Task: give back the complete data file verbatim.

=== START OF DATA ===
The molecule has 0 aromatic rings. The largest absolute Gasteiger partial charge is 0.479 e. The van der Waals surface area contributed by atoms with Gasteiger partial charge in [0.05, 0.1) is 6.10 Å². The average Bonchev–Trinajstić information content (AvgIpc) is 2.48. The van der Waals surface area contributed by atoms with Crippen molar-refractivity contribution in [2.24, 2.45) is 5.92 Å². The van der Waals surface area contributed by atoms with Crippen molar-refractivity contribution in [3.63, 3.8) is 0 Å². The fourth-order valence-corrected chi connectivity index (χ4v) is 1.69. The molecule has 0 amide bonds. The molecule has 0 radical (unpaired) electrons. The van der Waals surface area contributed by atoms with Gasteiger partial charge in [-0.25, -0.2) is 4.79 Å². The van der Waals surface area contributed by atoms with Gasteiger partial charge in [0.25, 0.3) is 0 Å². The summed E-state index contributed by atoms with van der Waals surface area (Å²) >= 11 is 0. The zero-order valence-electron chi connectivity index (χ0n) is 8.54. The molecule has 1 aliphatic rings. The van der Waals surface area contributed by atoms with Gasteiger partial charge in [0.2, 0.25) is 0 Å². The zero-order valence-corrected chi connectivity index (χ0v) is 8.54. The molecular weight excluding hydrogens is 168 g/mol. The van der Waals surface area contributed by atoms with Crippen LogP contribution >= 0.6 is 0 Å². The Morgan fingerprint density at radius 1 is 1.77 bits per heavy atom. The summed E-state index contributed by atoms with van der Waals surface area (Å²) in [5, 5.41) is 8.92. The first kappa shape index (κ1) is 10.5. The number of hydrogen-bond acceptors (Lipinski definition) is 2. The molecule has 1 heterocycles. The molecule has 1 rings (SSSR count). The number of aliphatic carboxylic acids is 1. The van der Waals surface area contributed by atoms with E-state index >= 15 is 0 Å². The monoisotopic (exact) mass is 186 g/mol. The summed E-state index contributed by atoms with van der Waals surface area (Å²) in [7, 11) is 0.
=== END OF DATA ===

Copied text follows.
The molecule has 0 aromatic rings. The largest absolute Gasteiger partial charge is 0.479 e. The van der Waals surface area contributed by atoms with Gasteiger partial charge in [0.05, 0.1) is 6.10 Å². The average Bonchev–Trinajstić information content (AvgIpc) is 2.48. The van der Waals surface area contributed by atoms with Crippen molar-refractivity contribution in [2.24, 2.45) is 5.92 Å². The van der Waals surface area contributed by atoms with Crippen molar-refractivity contribution in [3.63, 3.8) is 0 Å². The fourth-order valence-corrected chi connectivity index (χ4v) is 1.69. The molecule has 0 amide bonds. The molecule has 0 radical (unpaired) electrons. The van der Waals surface area contributed by atoms with Gasteiger partial charge in [-0.25, -0.2) is 4.79 Å². The van der Waals surface area contributed by atoms with Gasteiger partial charge in [0.25, 0.3) is 0 Å². The summed E-state index contributed by atoms with van der Waals surface area (Å²) >= 11 is 0. The zero-order valence-electron chi connectivity index (χ0n) is 8.54. The molecule has 1 aliphatic rings. The van der Waals surface area contributed by atoms with Gasteiger partial charge in [0.2, 0.25) is 0 Å². The zero-order valence-corrected chi connectivity index (χ0v) is 8.54. The molecular weight excluding hydrogens is 168 g/mol. The van der Waals surface area contributed by atoms with Crippen LogP contribution >= 0.6 is 0 Å². The Morgan fingerprint density at radius 1 is 1.77 bits per heavy atom. The summed E-state index contributed by atoms with van der Waals surface area (Å²) in [5, 5.41) is 8.92. The first kappa shape index (κ1) is 10.5. The number of hydrogen-bond acceptors (Lipinski definition) is 2. The molecule has 1 heterocycles. The molecule has 1 rings (SSSR count). The number of aliphatic carboxylic acids is 1. The van der Waals surface area contributed by atoms with E-state index >= 15 is 0 Å². The monoisotopic (exact) mass is 186 g/mol. The summed E-state index contributed by atoms with van der Waals surface area (Å²) in [7, 11) is 0.